Quirky little arcade game
This rather bizarre little life sim mixes elements of later games like Spore with arcade elements to create an intriguing little experiment that is remarkably ambitious for its time (it was actually released in 1983 not 1997) but it not successful enough to be considered a true classic. Players are thrust into the role of an amoeba struggling up the evolutionary chain, with the ultimate aim of becoming a human. There are six distinct stages to the process, which form the game's levels and which consist of a series of mini action games, each with their own particular task. For example, the first stage, played as the amoeba, is a sort of Pacman style affair, where you must avoid spores and microbes while gobbling up the DNA that floats around, while the later gorilla stage requires you to protect your fruit stores from mischievous monkeys. The games are all pretty simple, and are engaging to differing levels but as a whole, Evolution doesn't really work. The graphics are of course crude, as is the sound, but this was 1983 after all so it can be forgiven. The gameplay fares better, and generally the levels are all quite well paced and provide some fairly hectic fun, with controls that are accessible and generally responsive. However, they are all quite short, so the game runs out of appeal rather too soon. This is a shame really, as the concept is unusual enough to mark Evolution out as being of interest. For a more enjoyable and longer lasting take on a similar idea, check out EVO: Search for Eden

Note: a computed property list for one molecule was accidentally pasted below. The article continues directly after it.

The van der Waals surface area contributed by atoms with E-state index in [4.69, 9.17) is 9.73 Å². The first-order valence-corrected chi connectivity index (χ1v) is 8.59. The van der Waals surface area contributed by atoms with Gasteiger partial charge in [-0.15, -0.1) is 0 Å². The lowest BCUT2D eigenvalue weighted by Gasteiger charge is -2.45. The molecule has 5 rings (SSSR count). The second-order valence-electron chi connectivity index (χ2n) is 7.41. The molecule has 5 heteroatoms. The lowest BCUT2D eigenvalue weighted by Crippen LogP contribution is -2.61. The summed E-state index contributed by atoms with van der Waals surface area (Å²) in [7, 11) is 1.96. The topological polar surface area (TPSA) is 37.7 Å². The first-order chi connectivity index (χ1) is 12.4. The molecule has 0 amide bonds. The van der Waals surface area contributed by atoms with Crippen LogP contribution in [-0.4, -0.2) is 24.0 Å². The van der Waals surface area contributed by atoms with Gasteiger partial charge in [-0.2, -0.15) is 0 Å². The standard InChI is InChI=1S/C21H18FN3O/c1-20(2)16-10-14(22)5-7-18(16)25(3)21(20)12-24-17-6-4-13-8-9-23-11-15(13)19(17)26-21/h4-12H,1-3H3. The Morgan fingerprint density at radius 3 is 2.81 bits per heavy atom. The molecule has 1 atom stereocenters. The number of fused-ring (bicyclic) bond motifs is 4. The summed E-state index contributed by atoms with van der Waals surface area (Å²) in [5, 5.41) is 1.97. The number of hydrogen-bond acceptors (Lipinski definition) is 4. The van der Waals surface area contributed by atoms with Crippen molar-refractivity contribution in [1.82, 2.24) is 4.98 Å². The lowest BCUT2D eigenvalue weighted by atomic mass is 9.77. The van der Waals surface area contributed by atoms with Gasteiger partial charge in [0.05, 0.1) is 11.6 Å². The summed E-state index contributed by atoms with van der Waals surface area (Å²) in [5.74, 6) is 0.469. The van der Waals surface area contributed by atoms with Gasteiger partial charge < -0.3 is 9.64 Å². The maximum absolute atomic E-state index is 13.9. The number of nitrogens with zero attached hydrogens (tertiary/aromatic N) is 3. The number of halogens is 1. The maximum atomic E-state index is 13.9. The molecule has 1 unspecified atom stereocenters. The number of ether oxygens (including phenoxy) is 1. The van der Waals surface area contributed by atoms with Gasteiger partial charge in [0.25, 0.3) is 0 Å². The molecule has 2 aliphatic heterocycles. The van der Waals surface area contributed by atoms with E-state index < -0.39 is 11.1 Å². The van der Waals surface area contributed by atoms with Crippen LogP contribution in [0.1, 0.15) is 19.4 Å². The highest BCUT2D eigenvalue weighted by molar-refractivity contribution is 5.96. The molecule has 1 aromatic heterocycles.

Gameplay wise the game is like a prototypical version of Spore. Each evolutionary stage is depicted as a 2D game where your goals will be different. On the lower evolutionary scale levels you will be tasked with simpler interactions, food gathering, making sure your territory is not occupied by other creatures etc. Later on, the games gets more into the realm of strategy, played in real time but with a much simpler scope in mind. The game is interesting in its conceptual ideas, but ultimately lacks diversity, it lacks the kind of content to keep you playing for long and to keep you engaged. As such, you will lose interest after a while or will tend towards some of the minigames other than others. This can instead prompt you to crave the full experience hinted by these mechanics, and so, you will migrate towards Sims game or a more hands down strategy title. Either way, I acknowledge the intention, but I can't really say that it is fully developed. Better go for the modern Spore game, which is far superior to this title.